• Clinton Commuter: Designated commuter times for Routes 57, and 58
  • Route 60: (Saturday) Bayview to Clinton Ferry via Langley

County Wide[edit]

  • Route 411W: (County Connector): Oak Harbor to March's Point, via Troxell/Ducken; connection to Skagit Transit

Camano Island[edit]

  • Route 1C (West Camano Island): Terry's Corner to Camano Plaza, Lost Lake, Cama Beach, Chapman, and Huntington
  • Route 2C (East Camano Island): Terry's Corner to Shuskan, via Windermere, Elger Bay
  • Route 3C: Terry's Corner to Stanwood; connection to Community Transit
  • Route 411C (County Connector): Terry's Corner to Mount Vernon, via Stanwood (Saturday’s this route is combined with Route 3C)
  • Route 412C (County Connector): Terry's Corner to Everett Station


Current bus fleet[edit]

As of September 2019[1]: 20 
Manufacturer Model Year Fleet
Qty. Capacity Fuel Type Notes
Gillig Phantom 35' 2001 116 1 35 Diesel
2003 118 1
Phantom 40' 2007 119–123 5 43
Advantage 40'

Advantage 30’

2009 124–125 2



130 & 131





Goshen GCII 2009 257 & 259 2 21
Arboc Spirit of Mobility 2010 261-263 3 21
Freightliner Glaval bus 2017-2019 413-432 20 23


  1. ^ a b Transit Development Plan, 2016–2021 (PDF) (Report). Island Transit. August 26, 2016. Retrieved September 18, 2016.
  2. ^ a b c d e f "Transit History at a Glance" (PDF). Island Transit. Retrieved September 17, 2016.
  3. ^ a b "John M. Fakkema, et al. v. Island County Public Transportation Benefit Area". Supreme Court of Washington. Retrieved September 18, 2016 – via Google Scholar.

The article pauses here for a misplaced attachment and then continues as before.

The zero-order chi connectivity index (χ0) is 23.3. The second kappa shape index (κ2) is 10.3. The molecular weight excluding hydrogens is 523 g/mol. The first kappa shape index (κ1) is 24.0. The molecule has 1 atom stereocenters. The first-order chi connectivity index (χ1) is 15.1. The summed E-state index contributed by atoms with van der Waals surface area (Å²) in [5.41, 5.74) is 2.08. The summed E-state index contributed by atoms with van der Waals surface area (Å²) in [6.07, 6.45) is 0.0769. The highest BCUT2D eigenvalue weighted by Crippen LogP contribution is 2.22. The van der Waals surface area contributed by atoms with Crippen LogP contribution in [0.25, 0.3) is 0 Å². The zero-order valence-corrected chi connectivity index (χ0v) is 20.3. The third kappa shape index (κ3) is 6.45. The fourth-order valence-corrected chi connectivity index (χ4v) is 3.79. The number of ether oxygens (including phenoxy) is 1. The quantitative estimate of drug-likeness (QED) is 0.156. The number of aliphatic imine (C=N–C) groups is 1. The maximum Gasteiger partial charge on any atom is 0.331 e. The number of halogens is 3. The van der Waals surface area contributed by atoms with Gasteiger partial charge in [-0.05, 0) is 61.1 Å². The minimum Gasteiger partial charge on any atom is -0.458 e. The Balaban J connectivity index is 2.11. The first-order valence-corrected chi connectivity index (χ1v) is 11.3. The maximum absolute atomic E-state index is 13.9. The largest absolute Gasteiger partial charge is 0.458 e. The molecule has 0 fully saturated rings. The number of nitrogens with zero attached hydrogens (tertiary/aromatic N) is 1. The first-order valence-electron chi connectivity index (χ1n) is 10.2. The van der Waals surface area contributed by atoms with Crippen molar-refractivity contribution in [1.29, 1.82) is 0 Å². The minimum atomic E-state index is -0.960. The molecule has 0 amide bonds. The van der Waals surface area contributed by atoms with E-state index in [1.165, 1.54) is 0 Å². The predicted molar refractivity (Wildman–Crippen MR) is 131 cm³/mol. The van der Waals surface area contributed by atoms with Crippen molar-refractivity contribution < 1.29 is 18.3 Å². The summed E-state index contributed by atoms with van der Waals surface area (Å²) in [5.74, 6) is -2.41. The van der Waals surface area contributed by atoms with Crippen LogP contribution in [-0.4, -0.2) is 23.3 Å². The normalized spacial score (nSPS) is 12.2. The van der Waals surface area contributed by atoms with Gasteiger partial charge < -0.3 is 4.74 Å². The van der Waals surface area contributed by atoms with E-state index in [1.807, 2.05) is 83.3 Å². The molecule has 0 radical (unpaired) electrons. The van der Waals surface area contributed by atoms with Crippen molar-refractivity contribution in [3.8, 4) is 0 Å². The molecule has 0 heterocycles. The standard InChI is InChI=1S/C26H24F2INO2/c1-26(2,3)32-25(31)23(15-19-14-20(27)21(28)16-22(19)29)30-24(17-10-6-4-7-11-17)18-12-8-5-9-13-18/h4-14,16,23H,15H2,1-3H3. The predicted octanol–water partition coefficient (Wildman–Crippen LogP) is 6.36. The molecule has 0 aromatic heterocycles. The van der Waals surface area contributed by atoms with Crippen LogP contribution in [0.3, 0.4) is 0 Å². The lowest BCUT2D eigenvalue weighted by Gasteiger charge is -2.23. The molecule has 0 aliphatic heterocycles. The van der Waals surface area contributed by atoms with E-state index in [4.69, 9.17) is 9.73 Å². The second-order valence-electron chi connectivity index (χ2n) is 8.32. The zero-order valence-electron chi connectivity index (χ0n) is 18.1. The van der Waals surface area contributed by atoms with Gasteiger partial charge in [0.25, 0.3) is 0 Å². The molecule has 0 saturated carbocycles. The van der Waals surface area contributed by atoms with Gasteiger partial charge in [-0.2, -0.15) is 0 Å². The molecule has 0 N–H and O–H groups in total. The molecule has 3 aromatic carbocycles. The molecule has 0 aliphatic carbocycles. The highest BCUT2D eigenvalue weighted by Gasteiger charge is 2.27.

4. ^ Planning, Research and Public Transportation Division (1989). Public Transportation Systems in Washington State, 1988 Summary (PDF) (Report). Washington State Department of Transportation. p. 59. Retrieved September 18, 2016.
  5. ^ Planning, Research and Public Transportation Division (December 1990). Public Transportation Systems in Washington State, 1989 Summary (PDF) (Report). Washington State Department of Transportation. p. 23. Retrieved September 18, 2016.
  6. ^ Public Transportation and Rail Division (September 1997). Public Transportation Systems in Washington State, 1996 Summary (PDF) (Report). Washington State Department of Transportation. pp. 51–52. Retrieved September 18, 2016.
  7. ^ Lange, Larry (July 6, 2007). "Free bus service: Is it viable?". Seattle Post-Intelligencer. Retrieved September 18, 2016.
  8. ^ "Transit starts connecting off island Tuesday". Whidbey News-Times. September 3, 2005. Retrieved September 18, 2016.
  9. ^ Stensland, Jessie (August 19, 2009). "Transit wins, Vance loses in Island County primary". Whidbey News-Times. Retrieved September 18, 2016.
  10. ^ Stensland, Jessie (June 29, 2018). "Island Transit votes to keep its free rides". The Everett Herald. Retrieved June 29, 2018.

External links[edit]